Counterculture During the Vietnam Era Essay

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Counterculture During the Vietnam Era

With a country in shambles as a result of the Vietnam War, thousands of young men and women took their stand through rallies, protests, and concerts. A large number of young Americans opposed the war; with a common feeling of anti-war, thousands of youths united as one. This new culture of opposition spread like wild fire with alternative lifestyles blossoming, people coming together and reviving their communal efforts, demonstrated in the Woodstock Art and Music festival. The use of drugs, mainly marijuana, became a staple in the community of anti-war youths. The countercultures’ radical views and actions caused American society to turn its head and look to the young. They set themselves out as a
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Groups such as the Chicago Seven, Students for a Democratic Society, and on a whole, a new term, New Left, was given to the generation of the Sixties that was radicalized by social injustices, the civil rights movement, and the war in Vietnam. One specific incident was when Richard Nixon appeared on television to announce the invasion of Cambodia by the United States, and the need to draft 150,000 more soldiers. At Kent State University in Ohio, protestors launched a riot, which included fires, injuries, and even death.1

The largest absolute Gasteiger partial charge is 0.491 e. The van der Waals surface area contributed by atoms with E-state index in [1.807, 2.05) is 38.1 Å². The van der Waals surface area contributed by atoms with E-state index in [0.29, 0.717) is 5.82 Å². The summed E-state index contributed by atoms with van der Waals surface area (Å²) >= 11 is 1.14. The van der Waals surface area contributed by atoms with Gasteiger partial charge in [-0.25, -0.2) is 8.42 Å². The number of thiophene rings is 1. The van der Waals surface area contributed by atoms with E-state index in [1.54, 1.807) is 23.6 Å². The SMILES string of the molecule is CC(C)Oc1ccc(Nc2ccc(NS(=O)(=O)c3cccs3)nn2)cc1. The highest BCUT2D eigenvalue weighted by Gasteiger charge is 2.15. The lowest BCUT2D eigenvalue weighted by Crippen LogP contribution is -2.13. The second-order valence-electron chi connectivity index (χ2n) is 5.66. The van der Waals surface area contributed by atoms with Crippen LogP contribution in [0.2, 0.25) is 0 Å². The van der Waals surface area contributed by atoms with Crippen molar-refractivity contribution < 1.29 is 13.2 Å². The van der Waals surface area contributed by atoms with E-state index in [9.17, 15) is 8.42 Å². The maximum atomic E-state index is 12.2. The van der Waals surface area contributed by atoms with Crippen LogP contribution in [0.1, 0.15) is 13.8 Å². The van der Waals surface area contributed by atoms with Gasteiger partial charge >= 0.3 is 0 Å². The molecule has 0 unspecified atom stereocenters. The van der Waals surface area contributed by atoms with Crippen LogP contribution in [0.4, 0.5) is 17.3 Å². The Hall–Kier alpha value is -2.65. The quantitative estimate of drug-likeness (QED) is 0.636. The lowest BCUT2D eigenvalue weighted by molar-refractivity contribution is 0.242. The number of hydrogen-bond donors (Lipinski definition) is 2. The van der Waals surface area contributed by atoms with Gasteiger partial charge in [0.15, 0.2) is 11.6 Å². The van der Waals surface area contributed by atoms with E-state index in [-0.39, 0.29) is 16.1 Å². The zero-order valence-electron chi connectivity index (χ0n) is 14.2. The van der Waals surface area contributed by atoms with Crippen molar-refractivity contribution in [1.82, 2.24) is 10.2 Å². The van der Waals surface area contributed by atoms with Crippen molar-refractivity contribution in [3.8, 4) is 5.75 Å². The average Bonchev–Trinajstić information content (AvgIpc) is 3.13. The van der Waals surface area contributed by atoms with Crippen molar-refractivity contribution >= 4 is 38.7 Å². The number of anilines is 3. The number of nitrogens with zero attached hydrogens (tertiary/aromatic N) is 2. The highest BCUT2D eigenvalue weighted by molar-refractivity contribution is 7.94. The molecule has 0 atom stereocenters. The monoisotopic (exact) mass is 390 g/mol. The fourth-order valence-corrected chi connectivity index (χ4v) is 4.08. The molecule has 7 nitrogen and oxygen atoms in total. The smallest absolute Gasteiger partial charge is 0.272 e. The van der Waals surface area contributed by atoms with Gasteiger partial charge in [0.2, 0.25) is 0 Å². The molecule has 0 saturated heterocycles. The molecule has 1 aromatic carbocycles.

Through the growth of the new youth’s culture’s open hostility to the values of middle-class society the counterculture was formed. America became more aware of its young generation. Through protests, riots, and anti-war demonstrations, they challenged the very structure of American Society, and spoke out for what they believed in. Lisa Law stated her views; "The counterculture was an attempt to rebel against the values our parents had pushed on us."1 From the days of Woodstock to today, our fashion reflects the trends set in Woodstock. Trends such as long hair, tye-dye, rock, and folk music used as a form of expression for radical ideas and self-expression.1 While these trends are not harmful, others are; such as the extended use of marijuana, and the hallucinogen, LSD, which are still popular with the youth today. Marijuana captivated the counterculture. Timothy Leary, psychologist writes, "The
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